The jury found appellant guilty of all counts alleged in the complaint. Appellant moved the district court to grant a judgment of acquittal or a new trial; the district court denied both motions. This appeal follows.


The district court's refusal to give a requested jury instruction is within the district court's broad discretion, and this court will only reverse if the district court abused its discretion. State v. Landa, 642 N.W.2d 720, 727 (Minn. 2002). "Jury instructions, reviewed in their entirety, must fairly and adequately explain the law of the case. A jury instruction is erroneous if it materially misstates the applicable law." State v. Koppi, 798 N.W.2d 358, 362 (Minn. 2011) (citation omitted). "A defendant is entitled to a specific instruction if the trial evidence supports the instruction and the substance of the proposed instruction is not already contained in instructions chosen by the district court." State v. Nelson, 806 N.W.2d 558, 564 (Minn. App. 2011), review denied (Minn. Feb. 14, 2012).

In instructing the jury about the elements of criminal vehicular homicide, the district court stated: "First, the death of [E.L.] must be proven. Second, [appellant] caused the death of [E.L.] by operating a motor vehicle while having an alcohol concentration of 0.08 or more, or 0.08 or more as measured within two hours at the time of driving," and "[t]hird, [appellant's] act took place on or about December 24, 2009 in Dakota County." The district court defined "[c]auses or caused" as "[appellant's] conduct was a substantial causal factor in bringing about the harm."

Appellant argues that the district court abused its discretion by failing to instruct the jury about the doctrine of intervening, superseding causes. An intervening, superseding cause of harm limits a defendant's liability. State v. Hofer, 614 N.W.2d 734, 737 (Minn. App. 2000), review denied (Minn. Aug. 15, 2000). "An intervening, superseding act breaks the chain of causation set in operation by a defendant's negligence, thereby insulating his negligence as a direct cause of the injury." Id. (quotation omitted). In criminal vehicular homicide cases, courts apply a four-part test to determine whether an intervening cause is a superseding cause:

1) its harmful effects must have occurred after the original negligence; 2) it must not have been brought about by the original negligence; 3) it must have actively worked to bring about a result which would not otherwise have followed from the original negligence; and 4) it must not have been reasonably foreseeable by the original wrongdoer.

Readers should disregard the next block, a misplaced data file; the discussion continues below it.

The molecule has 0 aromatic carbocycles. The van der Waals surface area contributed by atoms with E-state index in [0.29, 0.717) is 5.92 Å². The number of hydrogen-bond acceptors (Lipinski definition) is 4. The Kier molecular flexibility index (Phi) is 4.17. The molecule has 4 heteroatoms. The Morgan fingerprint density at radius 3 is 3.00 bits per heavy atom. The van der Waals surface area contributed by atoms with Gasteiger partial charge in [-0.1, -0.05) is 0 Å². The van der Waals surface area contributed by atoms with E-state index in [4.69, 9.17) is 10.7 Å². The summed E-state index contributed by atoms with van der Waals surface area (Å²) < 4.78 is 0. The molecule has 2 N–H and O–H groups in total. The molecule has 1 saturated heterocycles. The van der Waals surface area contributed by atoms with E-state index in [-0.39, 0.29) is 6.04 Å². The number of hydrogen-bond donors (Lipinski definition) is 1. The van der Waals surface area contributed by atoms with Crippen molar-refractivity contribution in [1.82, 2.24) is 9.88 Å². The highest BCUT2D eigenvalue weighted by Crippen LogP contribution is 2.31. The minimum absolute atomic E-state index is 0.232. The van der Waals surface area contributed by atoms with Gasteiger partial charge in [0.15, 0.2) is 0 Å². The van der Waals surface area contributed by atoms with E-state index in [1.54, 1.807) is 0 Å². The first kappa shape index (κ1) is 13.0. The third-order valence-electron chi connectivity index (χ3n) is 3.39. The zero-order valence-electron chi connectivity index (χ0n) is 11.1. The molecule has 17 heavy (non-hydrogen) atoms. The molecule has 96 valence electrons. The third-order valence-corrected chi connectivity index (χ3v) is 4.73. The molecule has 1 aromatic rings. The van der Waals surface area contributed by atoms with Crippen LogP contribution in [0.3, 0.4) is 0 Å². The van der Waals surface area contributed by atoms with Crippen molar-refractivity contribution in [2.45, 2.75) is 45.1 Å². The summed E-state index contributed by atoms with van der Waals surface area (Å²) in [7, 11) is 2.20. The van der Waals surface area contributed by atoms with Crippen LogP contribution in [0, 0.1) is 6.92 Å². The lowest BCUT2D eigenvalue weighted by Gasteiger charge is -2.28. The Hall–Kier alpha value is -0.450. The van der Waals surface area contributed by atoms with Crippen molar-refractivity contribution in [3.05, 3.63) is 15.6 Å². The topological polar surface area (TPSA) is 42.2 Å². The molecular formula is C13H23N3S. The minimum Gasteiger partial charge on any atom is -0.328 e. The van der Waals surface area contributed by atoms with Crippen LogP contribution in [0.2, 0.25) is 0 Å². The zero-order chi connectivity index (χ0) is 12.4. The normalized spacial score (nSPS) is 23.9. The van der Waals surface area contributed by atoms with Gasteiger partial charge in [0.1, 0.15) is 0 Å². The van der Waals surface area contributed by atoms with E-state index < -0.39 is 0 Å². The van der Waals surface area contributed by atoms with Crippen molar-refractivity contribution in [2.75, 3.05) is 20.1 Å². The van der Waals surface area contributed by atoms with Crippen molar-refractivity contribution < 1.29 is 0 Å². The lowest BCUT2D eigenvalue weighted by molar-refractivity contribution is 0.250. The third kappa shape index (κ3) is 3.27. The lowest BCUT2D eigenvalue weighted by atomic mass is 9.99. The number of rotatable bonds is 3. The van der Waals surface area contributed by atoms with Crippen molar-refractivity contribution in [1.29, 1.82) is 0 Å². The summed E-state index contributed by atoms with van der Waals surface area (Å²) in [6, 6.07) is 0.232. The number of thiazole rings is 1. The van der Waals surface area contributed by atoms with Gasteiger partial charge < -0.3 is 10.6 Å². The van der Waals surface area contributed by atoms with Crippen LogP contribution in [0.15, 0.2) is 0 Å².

Id. (quotation omitted). An intervening, superseding cause of harm is usually the result of a third party's act that occurs after the defendant's act and functions as an independent force to produce the injury. Id. "A force caused or set in motion by an originally negligent person is not considered intervening because it proceeds directly from that person's conduct." Id. at 738.

In support of his argument that the district court should have instructed the jury regarding intervening, superseding causes, appellant argues that this case is very similar to a recent case decided by this court. See Nelson, 806 N.W.2d at 558. In that case, a pickup truck driven by Nelson collided with an ATV, which resulted in the ATV driver's death. Id. at 560. The evidence established that Nelson's pickup entered a ditch after driving through a large curve in a road and drove in the ditch for 355 feet before striking the ATV from behind. Id. The evidence also established that the driver of the ATV had been driving on the road in the same direction as the pickup and entered the ditch approximately 50 feet before impact. Id. Nelson's alcohol concentration was at .056 and .058 approximately six hours after the collision. Id. The victim's alcohol concentration was .15. Id. at 561. As a result of the accident, Nelson was charged with three counts of criminal vehicular homicide. Id. At trial, the district court instructed the jury that an element of each charge of criminal vehicular homicide was that Nelson "caused the death of" the victim. Id. at 564 (quotation omitted). The district court declined to include an additional instruction that "[a] direct cause is a cause that has a substantial part in bringing about the accident." Id. (quotation omitted). The jury found Nelson guilty of all three counts. Id. at 562.